The Rainier jacket is also made of recycled materials—in fact, nearly fifty percent of the fabric in the entire product is recycled by yardage. “It gives me a little thrill every time we can make something out of recycled materials,” Berg said. “It’s having not only one life but a second or third life. How amazing is that in a jacket you get to wear backpacking?”
As for the future, REI is looking into making the jacket fully bluesign certified by increasing use of bluesign-certified components. This jacket features over 20 different accessory components, many of which currently aren’t bluesign certified. REI is pushing its factories to help create an entirely bluesign-certified product.
Handy whether in town or on hikes away from basecamp, the Flash 18 Pack is made to get out there. This was one of REI’s first pieces of gear made with 100 percent bluesign-certified fabrics.
One problem designers ran into with the 2018 Flash 18 pack was the graphic printed finish. The inks to make these unique prints are not bluesign certified, so REI conducted extensive testing to ensure these finishes meet the co-op’s high bar for chemical compliance in the absence of the bluesign available options.
The difficulties don’t stop with finishes and components. “Choosing bluesign fabrics kind of limits who we are able to work with,” said Ash Price, senior product designer for REI. “Sometimes we see a unique-looking fabric and either the vendor isn’t bluesign or one of the processes they use to make the fabric look so cool isn’t bluesign approved. It also makes all the materials we are choosing a little more expensive than average material.”
As with the Rainier jacket, REI is working toward its goal of producing the Flash 18 pack with 100 percent bluesign-certified finishes and components, as well as fabric. It’s tough, but it’s something the co-op believes in.
Unlike the Rainier Rain Jacket and Flash 18 Pack, the Wallace Lake Sweater is made from fabrics that aren’t bluesign certified. This sweater highlights a different challenge in reaching the 100 percent bluesign goal.
There are limited options for bluesign-certified machine-washable wool. It’s an amazing material for both sustainability and performance, but being able to wash wool products without excessive shrinking is important. Due to a lack of bluesign-certified machine-washable wool, REI designers work closely with a small supply chain of trusted suppliers to make sure the wool they use feels good, looks good, stands up to laundering and meets the co-op’s high standards for chemistry—as well as coming from sheep that are treated well.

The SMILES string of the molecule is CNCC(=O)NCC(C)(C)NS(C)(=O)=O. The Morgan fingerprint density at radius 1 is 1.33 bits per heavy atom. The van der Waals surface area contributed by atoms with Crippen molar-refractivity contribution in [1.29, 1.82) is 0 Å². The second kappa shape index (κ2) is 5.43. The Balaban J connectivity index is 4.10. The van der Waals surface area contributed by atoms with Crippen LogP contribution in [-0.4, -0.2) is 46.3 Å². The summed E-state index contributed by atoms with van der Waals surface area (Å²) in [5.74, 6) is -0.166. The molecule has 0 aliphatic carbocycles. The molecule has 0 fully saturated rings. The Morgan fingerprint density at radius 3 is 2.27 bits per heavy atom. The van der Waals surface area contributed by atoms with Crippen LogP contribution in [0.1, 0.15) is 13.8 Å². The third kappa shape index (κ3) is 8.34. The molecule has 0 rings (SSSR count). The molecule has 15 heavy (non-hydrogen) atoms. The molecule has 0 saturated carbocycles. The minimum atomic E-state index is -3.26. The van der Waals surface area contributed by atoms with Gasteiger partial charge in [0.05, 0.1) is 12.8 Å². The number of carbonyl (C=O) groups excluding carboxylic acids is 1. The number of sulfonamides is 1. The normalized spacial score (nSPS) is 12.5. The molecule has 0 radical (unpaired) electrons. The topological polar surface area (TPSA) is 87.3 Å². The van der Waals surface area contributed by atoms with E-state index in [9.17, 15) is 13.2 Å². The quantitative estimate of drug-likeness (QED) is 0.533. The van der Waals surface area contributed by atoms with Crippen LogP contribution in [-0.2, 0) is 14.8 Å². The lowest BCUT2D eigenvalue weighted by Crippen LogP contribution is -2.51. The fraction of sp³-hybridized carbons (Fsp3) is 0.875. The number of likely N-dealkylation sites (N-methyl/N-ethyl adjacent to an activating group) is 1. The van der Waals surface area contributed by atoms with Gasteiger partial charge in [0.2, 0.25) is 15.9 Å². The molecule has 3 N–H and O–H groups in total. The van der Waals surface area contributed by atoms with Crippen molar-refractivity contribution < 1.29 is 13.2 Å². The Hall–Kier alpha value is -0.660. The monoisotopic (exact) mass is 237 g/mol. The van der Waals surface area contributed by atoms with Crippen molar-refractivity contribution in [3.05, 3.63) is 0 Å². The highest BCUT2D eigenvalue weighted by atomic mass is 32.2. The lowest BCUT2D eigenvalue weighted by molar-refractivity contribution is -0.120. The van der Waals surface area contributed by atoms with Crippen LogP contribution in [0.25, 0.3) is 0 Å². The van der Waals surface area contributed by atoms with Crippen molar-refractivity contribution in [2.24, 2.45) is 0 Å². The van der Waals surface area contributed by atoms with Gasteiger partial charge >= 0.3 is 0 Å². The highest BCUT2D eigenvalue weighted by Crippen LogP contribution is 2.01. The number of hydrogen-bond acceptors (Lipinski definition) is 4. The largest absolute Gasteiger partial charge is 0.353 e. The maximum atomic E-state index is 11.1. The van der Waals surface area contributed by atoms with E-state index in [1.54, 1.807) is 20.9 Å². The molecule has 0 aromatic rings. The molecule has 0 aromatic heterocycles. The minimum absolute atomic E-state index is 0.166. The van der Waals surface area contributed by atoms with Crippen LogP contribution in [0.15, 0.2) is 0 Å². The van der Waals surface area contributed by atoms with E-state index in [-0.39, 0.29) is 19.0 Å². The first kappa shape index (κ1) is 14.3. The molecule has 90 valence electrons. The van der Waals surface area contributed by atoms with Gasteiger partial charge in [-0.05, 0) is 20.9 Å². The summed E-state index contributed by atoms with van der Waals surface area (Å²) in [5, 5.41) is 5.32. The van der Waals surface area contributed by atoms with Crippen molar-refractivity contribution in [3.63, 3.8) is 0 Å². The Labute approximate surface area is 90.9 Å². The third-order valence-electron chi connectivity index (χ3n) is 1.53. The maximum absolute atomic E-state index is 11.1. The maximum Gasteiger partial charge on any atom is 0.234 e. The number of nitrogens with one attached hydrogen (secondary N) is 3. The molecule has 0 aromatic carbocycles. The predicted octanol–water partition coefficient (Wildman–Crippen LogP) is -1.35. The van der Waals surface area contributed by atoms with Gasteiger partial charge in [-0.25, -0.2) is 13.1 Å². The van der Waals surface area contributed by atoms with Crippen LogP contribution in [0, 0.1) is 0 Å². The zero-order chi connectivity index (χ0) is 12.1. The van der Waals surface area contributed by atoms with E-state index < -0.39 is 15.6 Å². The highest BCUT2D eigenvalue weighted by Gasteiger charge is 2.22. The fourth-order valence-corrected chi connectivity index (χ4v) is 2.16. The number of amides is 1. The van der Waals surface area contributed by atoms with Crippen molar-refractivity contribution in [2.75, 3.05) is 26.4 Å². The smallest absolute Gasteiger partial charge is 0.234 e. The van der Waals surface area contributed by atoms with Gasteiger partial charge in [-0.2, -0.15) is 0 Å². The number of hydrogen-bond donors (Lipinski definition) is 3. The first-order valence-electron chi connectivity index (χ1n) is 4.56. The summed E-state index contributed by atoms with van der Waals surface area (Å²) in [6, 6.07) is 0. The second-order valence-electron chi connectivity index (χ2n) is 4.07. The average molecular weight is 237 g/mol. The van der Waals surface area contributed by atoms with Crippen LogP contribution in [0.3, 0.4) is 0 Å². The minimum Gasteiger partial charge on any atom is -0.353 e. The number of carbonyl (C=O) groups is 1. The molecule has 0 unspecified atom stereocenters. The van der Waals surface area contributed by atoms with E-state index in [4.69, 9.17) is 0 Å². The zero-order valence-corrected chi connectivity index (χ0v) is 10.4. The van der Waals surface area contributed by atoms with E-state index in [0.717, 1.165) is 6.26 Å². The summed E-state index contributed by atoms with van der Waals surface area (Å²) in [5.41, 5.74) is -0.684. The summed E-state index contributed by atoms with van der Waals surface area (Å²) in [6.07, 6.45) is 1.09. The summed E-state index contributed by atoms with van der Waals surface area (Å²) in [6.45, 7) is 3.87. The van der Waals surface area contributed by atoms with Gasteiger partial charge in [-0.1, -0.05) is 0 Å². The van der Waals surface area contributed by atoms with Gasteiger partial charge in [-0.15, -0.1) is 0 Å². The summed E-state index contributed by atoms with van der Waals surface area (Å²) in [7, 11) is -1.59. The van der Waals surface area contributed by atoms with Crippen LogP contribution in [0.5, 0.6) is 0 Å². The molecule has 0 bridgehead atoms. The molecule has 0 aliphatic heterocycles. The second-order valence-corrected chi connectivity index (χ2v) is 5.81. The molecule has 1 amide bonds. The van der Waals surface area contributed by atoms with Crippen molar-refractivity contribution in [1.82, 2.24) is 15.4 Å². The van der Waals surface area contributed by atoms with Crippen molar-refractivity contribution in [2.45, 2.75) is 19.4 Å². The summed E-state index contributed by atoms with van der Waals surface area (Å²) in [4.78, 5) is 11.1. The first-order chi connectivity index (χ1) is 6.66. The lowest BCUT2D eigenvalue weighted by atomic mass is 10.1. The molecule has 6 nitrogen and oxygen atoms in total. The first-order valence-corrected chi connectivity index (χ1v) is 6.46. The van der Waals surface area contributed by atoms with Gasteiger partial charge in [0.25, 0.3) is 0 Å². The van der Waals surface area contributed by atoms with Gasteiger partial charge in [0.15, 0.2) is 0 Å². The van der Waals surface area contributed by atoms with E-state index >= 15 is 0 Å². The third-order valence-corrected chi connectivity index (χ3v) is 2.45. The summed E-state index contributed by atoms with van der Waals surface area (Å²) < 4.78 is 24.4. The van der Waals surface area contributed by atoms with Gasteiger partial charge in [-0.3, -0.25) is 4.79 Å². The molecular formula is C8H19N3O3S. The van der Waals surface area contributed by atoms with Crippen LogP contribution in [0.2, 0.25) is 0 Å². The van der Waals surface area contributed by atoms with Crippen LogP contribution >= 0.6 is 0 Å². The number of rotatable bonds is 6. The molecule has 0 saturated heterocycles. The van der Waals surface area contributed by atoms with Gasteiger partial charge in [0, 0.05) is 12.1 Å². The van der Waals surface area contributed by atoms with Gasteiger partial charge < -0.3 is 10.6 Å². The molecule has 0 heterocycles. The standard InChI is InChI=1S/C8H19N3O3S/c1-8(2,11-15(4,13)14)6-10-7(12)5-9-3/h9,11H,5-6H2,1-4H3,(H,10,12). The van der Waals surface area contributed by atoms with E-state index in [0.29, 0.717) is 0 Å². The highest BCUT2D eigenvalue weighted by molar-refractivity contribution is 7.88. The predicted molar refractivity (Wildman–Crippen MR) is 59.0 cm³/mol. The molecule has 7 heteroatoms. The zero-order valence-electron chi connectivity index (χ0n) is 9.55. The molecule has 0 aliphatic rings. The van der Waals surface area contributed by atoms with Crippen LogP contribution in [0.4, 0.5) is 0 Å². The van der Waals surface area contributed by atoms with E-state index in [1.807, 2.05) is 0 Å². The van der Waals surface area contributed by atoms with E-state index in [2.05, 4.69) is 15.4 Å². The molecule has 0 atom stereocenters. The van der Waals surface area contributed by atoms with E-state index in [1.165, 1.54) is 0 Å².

REI is always working with suppliers to make better, more responsible products. “Our materials team knows that when we sign on a new vendor, we are pushing for bluesign as a company,” said Autumn Clark, senior product designer. When REI does decide to work with a non-bluesign certified partner, the co-op takes extra steps to make sure its expectations for chemicals management and performance are met.
“Our vision is to not just unite the entire industry around safer chemistry, but to improve our entire footprint,” said Kevin Myette, director of global brand services at bluesign. “Because when you use less chemistry you use less water, and when you use less water you use less energy, and when you use less energy you have a smaller carbon footprint.”
The co-op is committed to pursuing 100 percent bluesign-certified products in the future. In the meantime, REI continues to enhance its own sustainable chemistry program and collaborate with brand partners to learn from them and share learnings.
“The REI Co-op brand has done an amazing job of addressing the challenges and elevating the game of private brands on this issue,” Myette said. “Now REI is turning toward other brands it sells and asking, ‘What are you doing?’ There are lots of brands that are part of the REI portfolio that are still just figuring this out.”
“At the end of the day, our customers want awesome products that they feel good about bringing into their homes and the outdoors,” Heath said. “Choosing products made with bluesign-certified materials is an easy step consumers can take to feel good about what they buy while also supporting a bigger movement towards cleaner textile manufacturing around the globe.”